Onyx Online, for the iPhone, is kind of like Xbox Live. Sort of. The ambitious service is the brainchild of Trism developer Steve Demeter, who hopes to add a slew of “social media” features to iPhone games, like leaderboards, achievements, forums, and the like. There’s even a pissing contest feature, wherein Onyx-enabled games will allow players to view each other’s profiles, scores, challenge friends, and see what games people are playing. Like we said, just add a headset and some 15-year-old boys screaming “your gay” and you have Xbox Live (and no, there’s no typo there— even when they scream it, they use the wrong spelling, just like in the forums).
The thing is, Onxy was created more out of a sense of self-preservation amongst developers than it was keeping it real for people who game on the iPhone. As the App Store becomes cluttered with hundreds upon hundreds of throwaway games, Demeter told Wired the indie developer is in danger of being muscled out by big boys like Sega, who have the marketing budget to get their titles (for better or worse) to the top of the heap.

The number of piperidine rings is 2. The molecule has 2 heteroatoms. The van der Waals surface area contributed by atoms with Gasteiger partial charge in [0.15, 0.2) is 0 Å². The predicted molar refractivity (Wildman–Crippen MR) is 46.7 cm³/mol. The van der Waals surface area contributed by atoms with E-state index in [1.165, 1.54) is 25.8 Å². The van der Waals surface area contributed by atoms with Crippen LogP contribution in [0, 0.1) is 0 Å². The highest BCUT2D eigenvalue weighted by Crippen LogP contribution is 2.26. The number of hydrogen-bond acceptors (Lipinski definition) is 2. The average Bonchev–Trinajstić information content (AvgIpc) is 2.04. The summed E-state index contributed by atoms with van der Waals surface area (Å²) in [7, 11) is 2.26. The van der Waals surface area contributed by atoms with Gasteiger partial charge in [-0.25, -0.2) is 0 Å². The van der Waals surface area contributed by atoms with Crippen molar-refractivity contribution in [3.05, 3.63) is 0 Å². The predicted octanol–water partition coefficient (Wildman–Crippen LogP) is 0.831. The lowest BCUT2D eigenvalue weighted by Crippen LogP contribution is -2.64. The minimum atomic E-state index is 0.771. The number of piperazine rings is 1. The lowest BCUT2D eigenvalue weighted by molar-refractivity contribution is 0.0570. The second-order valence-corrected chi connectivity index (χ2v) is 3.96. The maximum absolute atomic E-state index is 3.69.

So by making games talk to one another, or by encouraging some competition among the players, a pack mentality begins to take shape with the smaller games. A rising tide raises all boats, or the saying goes.
"Right now games don't introduce the social aspect at all on the iPhone," Demeter told Wired. "If there is a social aspect it's an island. If these users are playing Trism, they're playing Trism; it's an island. How does that tie into other puzzle games? If players are still connected to a larger whole then they're more likely to keep playing other games."
Demter then claimed Onyx will "save" the App Store. For now, we'll agree that it could save something—Demeter's business—but we'll be watching this one nevertheless. [Wired]